Sophia took an elevator down, instead of using magic. The humans who believed witches were extinct would probably die if she popped in out of nowhere.
I knocked on Lydia’s door, my heart thumping in my throat.
“Come in,” she said. I pulled on the handle and stepped inside. She turned around in her chair with a phone to her ear. If her voice made me frantic, I didn’t have a word for what seeing her in person did.
She looked up at me for a second then back to her desk. “Prime Minister, I am confident in our abilities to stop the attacks. What happened in Guatemala and Cuba will not happen again.” Attack
? Cuba? “We are well on our way to ending this. I would love to chat more, but I apologize, something just came up. I will have to call you back. Thank you.” She groaned, pressed a button on the phone on her desk, and leaned back in her chair. “Sophia, are you out there? If you can hear me, come in here. I need you.”
“She went outside,” I said. “I think she did, anyway.” Lydia sighed and looked up, but not exactly at me.
Through me, actually.
“Something happened in Cuba?”
She didn’t answer me.
“Door opened. Sophia Ewing,” a feminine, robotic voice said.
“Sophia,” Lydia said, on the speaker again. “I’m having a headache.
A special one.
Make me something for it.”
Sophia flashed into the room and placed a bottle of water in front of Lydia. She stared at it like it wasn’t what she wanted. “Christine, would you like some water before you two talk?” she asked.
I shook my head.
Lydia finally looked at me, and the delicate features of her face lifted. “Is today … Thursday?” she asked.
“Wednesday. You asked me to bring her here today,” Sophia said.
“I’m sorry. I can come back tomorrow if you’re busy,” I said.
Lydia smiled. “No. I have time. I was just … confused for a moment. I told Sophia to bring you tomorrow, but she must have not realized it was Wednesday for me already when I said that.”
“My apologies,” Sophia said.
Lydia stood and brushed the creases sitting had caused on her figure-hugging, calf length, black dress. She towered over me in her pumps, forcing me to look up at her and idolize her even more.
“Reschedule my next three appointments for tomorrow morning starting at eight,” she said, still smiling at me. I had to smile back. “Make sure you get the day right this time.”
Sophia rolled her eyes and kissed my cheek. She walked to the door, and I panicked.
“You’re leaving me?” I asked.
“Yes, dear. Just for a moment. I have friends coming in from Cuba to stay with me. I need to drop in to say hi. I will be back in a few minutes. I promise.”
People Sophia knew, probably magical kind, were leaving Cuba. Something had obviously happened there, like Guatemala.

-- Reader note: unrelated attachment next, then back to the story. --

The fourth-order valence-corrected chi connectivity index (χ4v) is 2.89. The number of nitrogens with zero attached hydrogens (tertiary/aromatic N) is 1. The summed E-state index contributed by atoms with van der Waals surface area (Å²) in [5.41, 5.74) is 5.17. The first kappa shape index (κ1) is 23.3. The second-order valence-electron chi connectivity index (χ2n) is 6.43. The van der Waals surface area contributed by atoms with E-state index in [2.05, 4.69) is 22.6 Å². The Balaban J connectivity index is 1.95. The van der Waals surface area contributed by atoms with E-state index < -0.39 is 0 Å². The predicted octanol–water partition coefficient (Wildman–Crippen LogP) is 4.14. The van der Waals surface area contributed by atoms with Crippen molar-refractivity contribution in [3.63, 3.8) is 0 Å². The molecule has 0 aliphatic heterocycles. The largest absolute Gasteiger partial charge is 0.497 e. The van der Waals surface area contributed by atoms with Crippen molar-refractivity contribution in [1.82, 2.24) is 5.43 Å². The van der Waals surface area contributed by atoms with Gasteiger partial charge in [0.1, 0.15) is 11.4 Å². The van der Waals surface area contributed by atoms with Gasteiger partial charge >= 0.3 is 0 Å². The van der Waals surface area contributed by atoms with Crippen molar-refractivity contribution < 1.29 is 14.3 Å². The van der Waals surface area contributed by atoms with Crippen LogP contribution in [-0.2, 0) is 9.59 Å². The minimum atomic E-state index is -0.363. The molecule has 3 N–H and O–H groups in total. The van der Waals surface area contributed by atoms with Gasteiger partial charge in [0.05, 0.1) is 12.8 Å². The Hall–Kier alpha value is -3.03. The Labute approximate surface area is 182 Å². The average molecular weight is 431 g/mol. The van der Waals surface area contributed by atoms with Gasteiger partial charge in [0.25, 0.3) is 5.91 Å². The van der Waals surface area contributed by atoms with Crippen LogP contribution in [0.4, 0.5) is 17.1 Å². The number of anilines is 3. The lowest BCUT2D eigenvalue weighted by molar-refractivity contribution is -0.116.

Lydia smiled harder when Sophia left, yanking my attention from the attacks to her beautiful teeth. I didn’t think I was ever going to get used to seeing her this way. Not all stern and serious like she was portrayed in my history books. I hoped that smile would stay there throughout this meeting.
She walked over to a sitting area in the corner of her office. I took the chair across from her, nervous and slightly giddy.
“I invited you here months ago. Why haven’t you taken me up on my offer?”
“I thought you needed time to help Remi,” I said. “How is she, by the way?”
She sighed, and I didn’t dare look at her, fearing the sting of her disapproving expression.
“We had a deal. And I didn’t ask you to come here to talk about a girl you only knew for a few days before she almost had you killed.” I looked at my feet, hearing how stupid I sounded to care about Remi so much. “I want to talk about
. Something’s going on with your powers, and I feel like it’s my job to stop it.”
My heart pounded in my throat, and I had to force myself to breathe. My lungs refused to move on their own.
A book flew from her shelf and hovered over her hand. It rotated on its spine, its pages fanning back and forth with the motion. “Do you understand how this works?” she asked, nodding to the twirling book.
I shook my head. I didn’t know anything about psychic powers other than the horror stories Nate had told me.
“It’s simple. There’s nothing more powerful than the human brain. Not weapons. Not magic. It is capable of so much more than most humans use it for. Blue monkey.”
“Huh?” I asked, wondering if I’d missed something she’d said.
“I said, ‘blue monkey’. What are you thinking of?”
“A blue monkey, actually.” It was hopping around in my head. I could even hear it shrieking.
“All humans can imagine things, like being at the beach when they are really at work. But imagination is only a fraction of what the brain can do. When you move yourself from one place to another, you are doing the same thing all humans do when they imagine themselves somewhere different. And it’s the same with all of your powers. It starts with a thought, and your brain handles the rest.” The book closed
on its own
and flew back to the shelf. She extended her arm and held her palm open in the space between us. “What do you see?”
At the risk of stating the obvious I said, “Your hand.”